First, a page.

Many medications are metabolized in the liver by cytochrome (CYP450) enzymes in a process that delivers medication to the intended place of the target. Grapefruit is known to interrupt the activity of CYP450 enzymes and slow the metabolism rate. Grapefruit also increases side effects and the duration with which the drug stays in the body. Bailey et al. (2013) showed that grapefruit could increase blood content levels and other severe consequences such as irregular heartbeat, organ failure, internal bleeding, or death when used with other drugs. Ujváry & Hanuš (2016) found that, much like grapefruit, CBD can also disrupt the normal functioning of CYP450 enzymes. The study assumes that the disruption allows patients to take lower doses of their prescription, causing a toxic buildup of chemicals in the body. 

    CBD with Ibuprofen

    Ibuprofen is a nonsteroidal anti-inflammatory medicine that relieves pain and inflammation. However, ibuprofen has been associated with adverse side effects such as nausea, shortness of breath, and dizziness. 

    CBD increases the duration and strength of ibuprofen, thereby increasing the risk of negative side effects of ibuprofen.

    CBD with Warfarin

    Warfarin is a medication used to prevent the formation of harmful blood clots that could potentially cause a heart attack or stroke. Warfarin is associated with adverse side effects such as bleeding, swelling, headache, and pain. CBD administration and warfarin may increase its effects and slow down its metabolism process, prolonging its stay in the system. The prolonged presence of warfarin might also lengthen the side effects and other associated risks of CBD.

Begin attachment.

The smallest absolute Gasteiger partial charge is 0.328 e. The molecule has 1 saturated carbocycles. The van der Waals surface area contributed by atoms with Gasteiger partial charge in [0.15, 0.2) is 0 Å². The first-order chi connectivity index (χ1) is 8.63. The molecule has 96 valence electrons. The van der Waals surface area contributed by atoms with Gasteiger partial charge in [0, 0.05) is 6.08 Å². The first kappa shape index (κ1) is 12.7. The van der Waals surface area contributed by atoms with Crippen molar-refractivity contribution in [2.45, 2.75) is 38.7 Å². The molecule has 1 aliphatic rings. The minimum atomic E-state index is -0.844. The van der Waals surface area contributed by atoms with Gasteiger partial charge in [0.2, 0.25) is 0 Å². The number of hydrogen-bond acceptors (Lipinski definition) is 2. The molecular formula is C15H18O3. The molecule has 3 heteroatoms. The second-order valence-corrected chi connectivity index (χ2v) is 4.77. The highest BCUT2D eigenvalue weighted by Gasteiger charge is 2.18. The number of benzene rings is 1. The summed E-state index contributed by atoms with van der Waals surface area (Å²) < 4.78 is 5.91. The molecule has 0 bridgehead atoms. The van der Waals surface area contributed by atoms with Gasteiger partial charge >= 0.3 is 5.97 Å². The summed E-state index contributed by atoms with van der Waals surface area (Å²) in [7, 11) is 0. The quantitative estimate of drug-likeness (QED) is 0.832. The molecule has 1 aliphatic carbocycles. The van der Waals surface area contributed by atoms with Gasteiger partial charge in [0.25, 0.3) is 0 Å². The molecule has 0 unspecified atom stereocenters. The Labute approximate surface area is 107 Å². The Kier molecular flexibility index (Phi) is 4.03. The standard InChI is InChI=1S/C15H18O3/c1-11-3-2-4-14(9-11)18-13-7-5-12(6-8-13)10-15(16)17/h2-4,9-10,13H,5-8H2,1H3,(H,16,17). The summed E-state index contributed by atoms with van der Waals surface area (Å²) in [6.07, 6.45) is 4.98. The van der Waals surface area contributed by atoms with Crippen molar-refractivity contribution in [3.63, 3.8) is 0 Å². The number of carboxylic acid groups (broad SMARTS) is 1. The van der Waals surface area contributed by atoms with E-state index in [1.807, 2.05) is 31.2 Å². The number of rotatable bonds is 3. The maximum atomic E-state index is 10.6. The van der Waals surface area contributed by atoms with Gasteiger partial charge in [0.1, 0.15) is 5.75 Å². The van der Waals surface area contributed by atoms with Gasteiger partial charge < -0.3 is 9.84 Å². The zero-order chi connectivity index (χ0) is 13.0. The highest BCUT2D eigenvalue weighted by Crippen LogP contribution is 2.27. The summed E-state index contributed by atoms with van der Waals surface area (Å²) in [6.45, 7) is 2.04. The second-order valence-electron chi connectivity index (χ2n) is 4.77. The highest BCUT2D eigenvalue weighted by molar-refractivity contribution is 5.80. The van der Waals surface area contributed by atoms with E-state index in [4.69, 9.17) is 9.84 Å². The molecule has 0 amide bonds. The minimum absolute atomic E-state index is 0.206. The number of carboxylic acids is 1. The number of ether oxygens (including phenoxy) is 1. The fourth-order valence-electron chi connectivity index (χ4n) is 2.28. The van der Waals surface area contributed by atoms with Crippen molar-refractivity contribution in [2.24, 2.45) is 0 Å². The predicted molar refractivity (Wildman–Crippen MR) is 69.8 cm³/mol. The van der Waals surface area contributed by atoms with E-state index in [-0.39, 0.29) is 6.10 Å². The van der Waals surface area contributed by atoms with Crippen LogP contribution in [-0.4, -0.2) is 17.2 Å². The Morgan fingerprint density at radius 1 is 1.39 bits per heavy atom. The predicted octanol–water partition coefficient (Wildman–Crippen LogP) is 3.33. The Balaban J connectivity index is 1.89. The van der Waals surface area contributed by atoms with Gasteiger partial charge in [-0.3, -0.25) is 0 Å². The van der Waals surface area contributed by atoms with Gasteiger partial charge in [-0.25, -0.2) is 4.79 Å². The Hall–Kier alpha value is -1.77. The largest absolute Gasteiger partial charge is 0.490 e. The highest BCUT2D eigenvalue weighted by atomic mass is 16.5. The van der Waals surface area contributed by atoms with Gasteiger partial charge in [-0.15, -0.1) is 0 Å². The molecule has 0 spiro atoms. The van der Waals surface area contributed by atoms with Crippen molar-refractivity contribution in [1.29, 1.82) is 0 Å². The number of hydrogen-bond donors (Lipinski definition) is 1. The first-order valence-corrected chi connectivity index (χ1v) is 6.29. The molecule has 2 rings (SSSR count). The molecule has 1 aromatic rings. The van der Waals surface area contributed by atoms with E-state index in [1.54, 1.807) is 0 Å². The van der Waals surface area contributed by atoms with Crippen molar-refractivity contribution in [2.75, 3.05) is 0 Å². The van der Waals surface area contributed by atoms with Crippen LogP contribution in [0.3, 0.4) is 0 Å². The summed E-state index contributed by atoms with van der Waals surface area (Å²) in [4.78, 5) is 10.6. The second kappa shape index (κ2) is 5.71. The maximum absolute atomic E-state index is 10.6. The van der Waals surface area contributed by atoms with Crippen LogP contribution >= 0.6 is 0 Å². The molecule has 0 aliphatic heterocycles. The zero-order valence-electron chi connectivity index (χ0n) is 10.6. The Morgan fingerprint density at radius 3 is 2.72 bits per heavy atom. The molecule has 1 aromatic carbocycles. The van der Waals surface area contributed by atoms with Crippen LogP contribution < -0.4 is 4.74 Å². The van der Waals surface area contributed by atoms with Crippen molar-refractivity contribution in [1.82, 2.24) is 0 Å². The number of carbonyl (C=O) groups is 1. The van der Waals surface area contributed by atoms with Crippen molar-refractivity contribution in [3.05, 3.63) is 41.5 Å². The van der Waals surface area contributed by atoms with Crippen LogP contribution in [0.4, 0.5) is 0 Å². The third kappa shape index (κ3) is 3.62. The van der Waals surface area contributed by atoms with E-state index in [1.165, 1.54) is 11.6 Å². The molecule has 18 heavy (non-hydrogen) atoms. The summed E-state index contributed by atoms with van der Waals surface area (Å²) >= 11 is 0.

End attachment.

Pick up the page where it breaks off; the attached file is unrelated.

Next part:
CBD with Eliquis

    Eliquis is a drug used to lower the risk of stroke or blood clots in veins, heart, lungs, and legs following surgery. Eliquis normally have severe side effects such as bleeding and are typically prescribed dosages by the doctor. CBD delays the metabolism of the eliquis drug causing the patient to consume an overdose. This may risk the body to severe bleeding.

    CBD and Tylenol

    Tylenol is a common drug used for pain relief and fever.